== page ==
It’s a sell-out at the Basement tonight as a favourite band (with all ages, judging by the audience) returns to York to headline what is being billed as an extravaganza. Sadly, one of the support acts, the excellent Dave Woodock and the Dead Comedians had to pull out at nearly the last minute, leading to a change in the line-up.
Standing in for the Dead Comedians, but further down the bill, is Rob Gambell, ex of Hijak Oscar and currently hailing from Canterbury. Playing acoustic guitar, Rob opened with a folky, country number which turned out to be a cover of William Elliott Whitmore’s Take It On The Chin, following that with what I think was another cover – Ben Harper’s Power Of The Gospel – and then If A Letter Makes It Better (Krissy and the Jackdaws). Switching to his own compositions, he sang Mama, I’m OK then Bucket and finished with another cover – Townes Zan Vandt’s If I Needed You. Rob used a variety of guitar styles and had a nicely clear voice along with an affable, almost nonchalant stage persona. The overall impression was of somebody singing around a campfire rather than at a gig. Personally, I found his covers to be more enjoyable than his own songs, despite the slightly humorous lyrics of Bucket, a song about loving somebody enough to look after them, which seemed to involve making sure they had something to throw up into. A pretty good start to the evening.
Rob was followed by Andy Gaines, ex of Cardboard Radio and The Runaway Sons and now a solo artist (and, I think, creative photographer and designer). No less affable, but slightly more bumbling (in the nicest possible sense of the word – “I have an EP for sale, but I have no idea where you can get it from. Just search for my name on the internet, something will come up…”) Andy seemed to be constantly trying to hide a huge grin underneath his extremely floppy fringe and was clearly having fun on stage. There was a nice mix of styles in his songs, most of which I didn’t catch the titles of. A “country-ish” number was followed by one that I can only describe as Billy Bragg sings about York. The Lights People Leave On was a jangly, catchy little number, while The Hand You Once Held was a passionate, almost angry song both musically and lyrically and was, in my opinion, the best of the set. He finished with The More Things Change, a much gentler folky song. Given Andy’s contributions to music around York, I’m surprised that this is the first time I have actually seen him perform. Hopefully, it won’t be the last. Oh, and for anybody interested, the EP is available from here.
I have waxed lyrical about Boss Caine a few times in the past but usually it’s GT Turbo/Dan Lucas performing solo under the name (presumably to avoid confusion when trying to sell CDs at gigs). Tonight, however, we were promised a few guests, making it a performance more akin to the musical collective of the name. GT started the set on his own with the song that I still don’t know the title of, but which I think is probably The Kind Of Loving (or something similar) before playing a brand new song – Ghosts And Drunks – which had been written for him by the wonderful Joe Solo and which will feature on the next album. It was a lovely yet melancholy tune which, like the best of GTs songs, both paints a picture and fits him perfectly. Another old song – Dead Man’s Suit – followed before Adam Rogowski, over from Russia, joined him on stage to provide a second guitar during Dreamer, a song which benefited from the harmonies of the two guitars by sounding more like the album version. (Roy commented that it was the best song of the evening up to that point and, as far as I know, didn’t revise his opinion.) Andy Gaines and Dom Smith then joined the pair for a welcome live debut (at least for me) of the brilliant Santiago, followed by another favourite of mine, Leaving Victoria. I have to say that I’m not sure whether the occasional sounds coming from Dom’s keyboard or Andy’s slide guitar (?) added anything to the songs, but I’m never going to complain about hearing them live. Everybody Loves You More When You’re Down On Your Knees (dedicated to “the prick currently running the country”) was another new song to me and included Vin North on harmonica, then Andy returned to the stage for the more upbeat Sha La La, a song which is at least partly about the demise of Cardboard Radio. Much was made tonight (albeit somewhat less than seriously) about the downbeat and, perhaps, depressive nature of GT’s songs. Admittedly, about half of tonight’s set was somewhat less than upbeat but, to me anyway, even the downbeat ones aren’t necessarily depressive and while some may be about the sadder parts of a life lived, they do show that it is possible to come out the other side and, maybe also show the cathartic effect of writing. Whatever, the songs remain some of my favourites of recent years and the makeup of tonight’s set, with its mix of new and old, regular and rarely heard provided a freshness to an artist that I never tire of seeing perform.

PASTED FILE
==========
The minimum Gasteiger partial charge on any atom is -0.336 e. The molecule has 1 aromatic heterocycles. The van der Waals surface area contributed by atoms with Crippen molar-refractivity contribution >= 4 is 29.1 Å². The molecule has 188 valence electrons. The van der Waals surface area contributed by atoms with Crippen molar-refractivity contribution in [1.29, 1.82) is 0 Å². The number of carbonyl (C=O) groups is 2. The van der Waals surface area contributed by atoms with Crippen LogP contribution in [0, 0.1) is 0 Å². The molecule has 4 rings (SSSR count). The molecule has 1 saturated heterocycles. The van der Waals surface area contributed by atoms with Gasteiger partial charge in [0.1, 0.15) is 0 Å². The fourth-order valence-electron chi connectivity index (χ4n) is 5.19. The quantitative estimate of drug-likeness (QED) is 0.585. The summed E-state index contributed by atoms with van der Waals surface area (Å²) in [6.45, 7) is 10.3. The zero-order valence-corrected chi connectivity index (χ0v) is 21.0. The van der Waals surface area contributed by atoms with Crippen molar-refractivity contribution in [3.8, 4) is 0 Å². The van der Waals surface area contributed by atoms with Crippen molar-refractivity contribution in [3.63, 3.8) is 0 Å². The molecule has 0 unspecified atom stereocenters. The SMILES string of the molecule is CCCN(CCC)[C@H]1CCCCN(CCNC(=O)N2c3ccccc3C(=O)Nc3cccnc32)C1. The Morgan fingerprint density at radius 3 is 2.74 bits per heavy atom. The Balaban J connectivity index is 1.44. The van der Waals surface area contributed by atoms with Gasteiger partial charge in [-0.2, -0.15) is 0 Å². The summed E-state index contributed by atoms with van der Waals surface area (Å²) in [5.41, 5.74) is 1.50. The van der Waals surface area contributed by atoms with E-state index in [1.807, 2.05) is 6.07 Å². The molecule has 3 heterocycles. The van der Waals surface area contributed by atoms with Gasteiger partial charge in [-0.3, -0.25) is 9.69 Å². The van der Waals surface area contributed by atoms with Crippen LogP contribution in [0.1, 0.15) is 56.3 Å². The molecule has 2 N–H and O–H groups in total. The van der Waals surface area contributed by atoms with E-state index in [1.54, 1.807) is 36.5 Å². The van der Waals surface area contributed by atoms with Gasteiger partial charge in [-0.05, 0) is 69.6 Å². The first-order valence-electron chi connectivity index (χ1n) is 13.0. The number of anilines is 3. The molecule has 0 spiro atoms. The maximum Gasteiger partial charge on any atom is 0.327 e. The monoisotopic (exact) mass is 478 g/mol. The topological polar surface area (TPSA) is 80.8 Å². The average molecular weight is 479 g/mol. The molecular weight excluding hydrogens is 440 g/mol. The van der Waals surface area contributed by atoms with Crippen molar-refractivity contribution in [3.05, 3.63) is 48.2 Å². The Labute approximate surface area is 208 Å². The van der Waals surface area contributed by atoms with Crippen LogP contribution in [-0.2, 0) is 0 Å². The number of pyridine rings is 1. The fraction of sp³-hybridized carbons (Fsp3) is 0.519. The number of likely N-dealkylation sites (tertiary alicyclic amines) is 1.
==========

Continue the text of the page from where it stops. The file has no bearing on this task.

Another band that I never tire of seeing are Hope&Social who, even while recently performing more or less the same songs (new ones are just around the corner with the promise of a third album to be released in May) maintain a freshness and originality with their humour and what can only be described as on-stage antics. Opening the set with Living A Lie, with the audience joining in the frantic clapping opening, Simon seemed to forget that he, usually, performed a middle section on the keyboards, turning to stare at the brass section before exclaiming, “Do I do this bit?” Staged? Who knows. Bloody funny? Definitely! And that really set the tone for the rest of the evening. Pitching Far Too High was followed by a reminiscence of Simon hitting one audience member in a rather private area with a soup ladle (something which resonated with me given how close I was sitting to the business end of Rosie’s trombone…) A superbly extended version of Sunlight Hold Me included such delights of Rich seemingly trying to play guitar while cavorting around like somebody seen under a strobe light, Ed playing the keyboard with his palms and Simon managing to somehow prevent his microphone falling over without actually handling it. Compared to the set so far, Ripples Rock My Boat was performed uneventfully, which is not to say not brilliantly (if you see what I mean), although it might have been during it that a shout of “Zumba” (apparently “really good” in South Yorkshire) from the audience totally confused Simon. Normal service was soon resumed though when, during Red Red Rose, Simon felt the urge to get the audience involved in a Mexican wave backwards and forwards across the room, with Rich adding the suggestion that, at one end, the audience shout “Zumba, zumba” while at the other they shouted “Ooo, ooo”. Not only did we all comply but, in true pantomime fashion it developed into a competition between the two halves of the room and was soon followed by more audience participation as Simon got everybody responding to chants along the lines of, “I say Zumba, you say Ooo ooo. I say Zumba, you say Ooo, ooo, I say Zumba, you say <insert audience shouting “Ooo, ooo” here>”. Believe me, it works better when you are there. There was more to follow as the now ubiquitous acoustic version of Looking For Answers had us joining in the backing vocals for the chorus without any prompting – it has always been as much a song from the audience as it is from the band. Rich and his banjo weren’t quite ready for the beginning of A Darkness Now Is Coming which, somehow, led to Simon singing the first verse of Bon Jovi’s Living On A Prayer when Rich did start playing, before eventually giving up and singing the correct song. Add to that Ed playing an impromptu solo on his broken amplifier, matching hilarious facial expression to sounds something akin to dolphins singing while Simon Goff practically collapsed in hysterics, and James playing the trumpet between his legs (and seemingly to experience some dizziness afterwards) and you have yet another unique performance of a familiar song. The set ended with Marching On Through before continuing (or ending again) with an inevitable encore which was the only song of the evening that none of my group recognised. I’ve said before that you don’t see a Hope&Social gig, you experience it. They seem to get better every time I see them and, inevitably, this was the best so far. Truth be told, I doubt I’ve done it justice. If you fancy trying out their music, both albums are available on the above link on a “pay what you want” basis. Alternatively, if you read this and know me, ask and I’ll copy them for you (the band actively encourage it). Both albums are very good but, to be honest, the best way to experience Hope&Social is to see them live.